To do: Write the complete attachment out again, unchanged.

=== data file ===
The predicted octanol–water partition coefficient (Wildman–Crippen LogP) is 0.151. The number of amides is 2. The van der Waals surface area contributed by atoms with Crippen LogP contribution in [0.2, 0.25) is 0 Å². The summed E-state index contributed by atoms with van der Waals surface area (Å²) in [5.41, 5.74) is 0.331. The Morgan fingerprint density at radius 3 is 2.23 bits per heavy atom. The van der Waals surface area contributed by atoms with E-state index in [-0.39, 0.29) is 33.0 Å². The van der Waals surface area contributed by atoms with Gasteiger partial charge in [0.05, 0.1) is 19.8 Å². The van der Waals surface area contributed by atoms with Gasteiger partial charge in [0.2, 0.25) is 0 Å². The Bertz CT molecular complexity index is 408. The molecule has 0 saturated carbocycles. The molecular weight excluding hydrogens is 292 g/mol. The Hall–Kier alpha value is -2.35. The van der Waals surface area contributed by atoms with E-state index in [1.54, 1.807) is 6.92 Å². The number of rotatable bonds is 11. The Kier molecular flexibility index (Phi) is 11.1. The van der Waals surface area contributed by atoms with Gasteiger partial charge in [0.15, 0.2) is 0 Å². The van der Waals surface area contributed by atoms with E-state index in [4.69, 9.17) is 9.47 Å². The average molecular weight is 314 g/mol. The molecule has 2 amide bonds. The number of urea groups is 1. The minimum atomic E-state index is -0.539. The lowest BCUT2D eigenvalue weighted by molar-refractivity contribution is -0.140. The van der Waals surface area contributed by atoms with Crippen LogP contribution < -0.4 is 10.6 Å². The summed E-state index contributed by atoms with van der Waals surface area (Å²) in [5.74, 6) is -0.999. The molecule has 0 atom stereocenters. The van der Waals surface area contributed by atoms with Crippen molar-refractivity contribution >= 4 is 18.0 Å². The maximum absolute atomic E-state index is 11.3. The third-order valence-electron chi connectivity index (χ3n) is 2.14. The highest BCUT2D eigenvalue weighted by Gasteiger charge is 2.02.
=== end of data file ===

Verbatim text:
The predicted octanol–water partition coefficient (Wildman–Crippen LogP) is 0.151. The number of amides is 2. The van der Waals surface area contributed by atoms with Crippen LogP contribution in [0.2, 0.25) is 0 Å². The summed E-state index contributed by atoms with van der Waals surface area (Å²) in [5.41, 5.74) is 0.331. The Morgan fingerprint density at radius 3 is 2.23 bits per heavy atom. The van der Waals surface area contributed by atoms with E-state index in [-0.39, 0.29) is 33.0 Å². The van der Waals surface area contributed by atoms with Gasteiger partial charge in [0.05, 0.1) is 19.8 Å². The van der Waals surface area contributed by atoms with Gasteiger partial charge in [0.2, 0.25) is 0 Å². The Bertz CT molecular complexity index is 408. The molecule has 0 saturated carbocycles. The molecular weight excluding hydrogens is 292 g/mol. The Hall–Kier alpha value is -2.35. The van der Waals surface area contributed by atoms with E-state index in [1.54, 1.807) is 6.92 Å². The number of rotatable bonds is 11. The Kier molecular flexibility index (Phi) is 11.1. The van der Waals surface area contributed by atoms with Gasteiger partial charge in [0.15, 0.2) is 0 Å². The van der Waals surface area contributed by atoms with E-state index in [4.69, 9.17) is 9.47 Å². The average molecular weight is 314 g/mol. The molecule has 2 amide bonds. The number of urea groups is 1. The minimum atomic E-state index is -0.539. The lowest BCUT2D eigenvalue weighted by molar-refractivity contribution is -0.140. The van der Waals surface area contributed by atoms with Crippen LogP contribution < -0.4 is 10.6 Å². The summed E-state index contributed by atoms with van der Waals surface area (Å²) in [5.74, 6) is -0.999. The molecule has 0 atom stereocenters. The van der Waals surface area contributed by atoms with Crippen molar-refractivity contribution >= 4 is 18.0 Å². The maximum absolute atomic E-state index is 11.3. The third-order valence-electron chi connectivity index (χ3n) is 2.14. The highest BCUT2D eigenvalue weighted by Gasteiger charge is 2.02.